- Feeling homeless (you may feel neither bound firmly to your native culture nor fully adapted to the second one yet)
Coping Strategies to Prevent Excessive Culture Stress
Skim the list below and CHOOSE only 2 or 3 to FOCUS on at a time.
- Build or rebuild them.
- Speak with a professional counselor.
- Find a friend to debrief with informally.
- Learn about cross-cultural conflict management
- Be compassionate to your colleagues…they are experiencing culture stress too!
- Recognize that your colleagues come from different cultural backgrounds as well
- Take initiative in reaching out and caring about the needs of others (e.g., volunteering at an orphanage, helping a neighbor in need, assisting a colleague, etc.).
- Get plenty of rest.
- Stay physically active.
- Get professional advice when necessary.
- Eat a well balanced diet.
- Pray. Turn to God and talk with Him about the things you’re experiencing.
- Go on a personal retreat.
- Practice the presence of God. Remember He is always with you to help you.
- Find a prayer partner or meet with a spiritual director
- If you’ve always enjoyed being part of or leading a Bible study, see if you can be part of one or start one abroad as well.
- Remember that Jesus ministered cross-culturally (so did Abraham, Joseph, Ruth, Daniel and Paul, to name a few!)
- Read a book to help you grow in your faith.
- Routine & Professional Life
- Establish some sort of daily routine.
- Develop reasonable goals: one step at a time.
- Find productive things to do that you enjoy the most.
- Identify expectations and re-examine your list periodically to see if they are realistic.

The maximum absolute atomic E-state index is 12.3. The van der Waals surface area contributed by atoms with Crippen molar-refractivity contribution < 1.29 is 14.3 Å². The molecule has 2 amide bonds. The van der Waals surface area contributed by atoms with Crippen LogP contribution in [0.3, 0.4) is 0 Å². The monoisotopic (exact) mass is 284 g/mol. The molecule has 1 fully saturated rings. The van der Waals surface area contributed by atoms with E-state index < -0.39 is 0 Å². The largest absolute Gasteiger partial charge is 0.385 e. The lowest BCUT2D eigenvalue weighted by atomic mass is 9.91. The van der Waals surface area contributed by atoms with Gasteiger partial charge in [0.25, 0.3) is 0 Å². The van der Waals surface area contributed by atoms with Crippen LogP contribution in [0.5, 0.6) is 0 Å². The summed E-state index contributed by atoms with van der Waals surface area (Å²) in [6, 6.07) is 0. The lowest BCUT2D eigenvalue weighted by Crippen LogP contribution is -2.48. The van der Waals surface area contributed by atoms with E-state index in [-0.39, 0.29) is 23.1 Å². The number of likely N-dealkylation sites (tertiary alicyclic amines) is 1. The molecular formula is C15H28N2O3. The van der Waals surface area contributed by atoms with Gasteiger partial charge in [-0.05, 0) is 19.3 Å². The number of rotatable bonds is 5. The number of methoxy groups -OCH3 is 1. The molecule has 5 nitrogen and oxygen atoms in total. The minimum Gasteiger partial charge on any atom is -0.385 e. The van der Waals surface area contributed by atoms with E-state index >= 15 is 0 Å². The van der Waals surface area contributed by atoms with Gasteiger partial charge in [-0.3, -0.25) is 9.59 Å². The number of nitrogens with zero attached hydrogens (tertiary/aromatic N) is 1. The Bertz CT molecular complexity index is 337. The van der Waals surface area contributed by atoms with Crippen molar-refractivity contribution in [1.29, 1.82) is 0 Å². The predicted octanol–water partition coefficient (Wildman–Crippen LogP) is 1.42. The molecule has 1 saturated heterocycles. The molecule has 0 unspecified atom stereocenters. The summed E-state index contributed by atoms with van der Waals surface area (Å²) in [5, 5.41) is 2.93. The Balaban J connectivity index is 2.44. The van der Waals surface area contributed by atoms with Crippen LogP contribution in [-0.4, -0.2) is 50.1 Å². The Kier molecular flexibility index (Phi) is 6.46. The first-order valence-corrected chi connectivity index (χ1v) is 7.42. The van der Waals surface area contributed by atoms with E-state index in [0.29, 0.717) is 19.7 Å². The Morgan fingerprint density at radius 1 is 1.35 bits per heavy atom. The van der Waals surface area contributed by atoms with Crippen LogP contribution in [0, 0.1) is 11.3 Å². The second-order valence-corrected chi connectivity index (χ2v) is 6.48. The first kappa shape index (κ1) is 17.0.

- Take a course on language & culture learning (email me to find out about a course near you).
- Continue to take language lessons--understanding how to communicate can decrease the number of misunderstandings.
- Learn how you personally handle stress.
- Make a list of de-stressors.
- Give yourself permission to not do as well as you had expected and even to fail.
- Work through major unresolved issues with a counselor or in some other way.
- Process changes.
- Attend a transitions seminar if one if offered in your area or by your organization.
- Personalize Your Private Environment
- Take a bit of home with you (paintings, photos, music, kitchen tools, etc).
- Make your home “work for” you (decorate, fruit tree/garden, appropriate security, a few things that make you feel “at home” and comfortable).
- Continue family and personal traditions.
- Get a fish, dog, bird or cat, if culturally appropriate.
- Personalize Your Public Environment
- Get to know your surroundings well.
- Adopt yourself into a local family.
- Adopt yourself into an expat family.
- Join the community.
- Ask people to give you a local name. (If you live in Thailand you probably won’t need to ask, they usually just start trying to give you a new nickname). :)
- Whatever You Liked to Do Back “Home” Continue to Do These Things in Your New Home! As they are part of your natural coping skills
- If you used to be in a choir, find a local singing group.
- If you like to play instruments, keep playing or take music lessons to learn a local instrument.
- If you like to dance, learn the local dance style.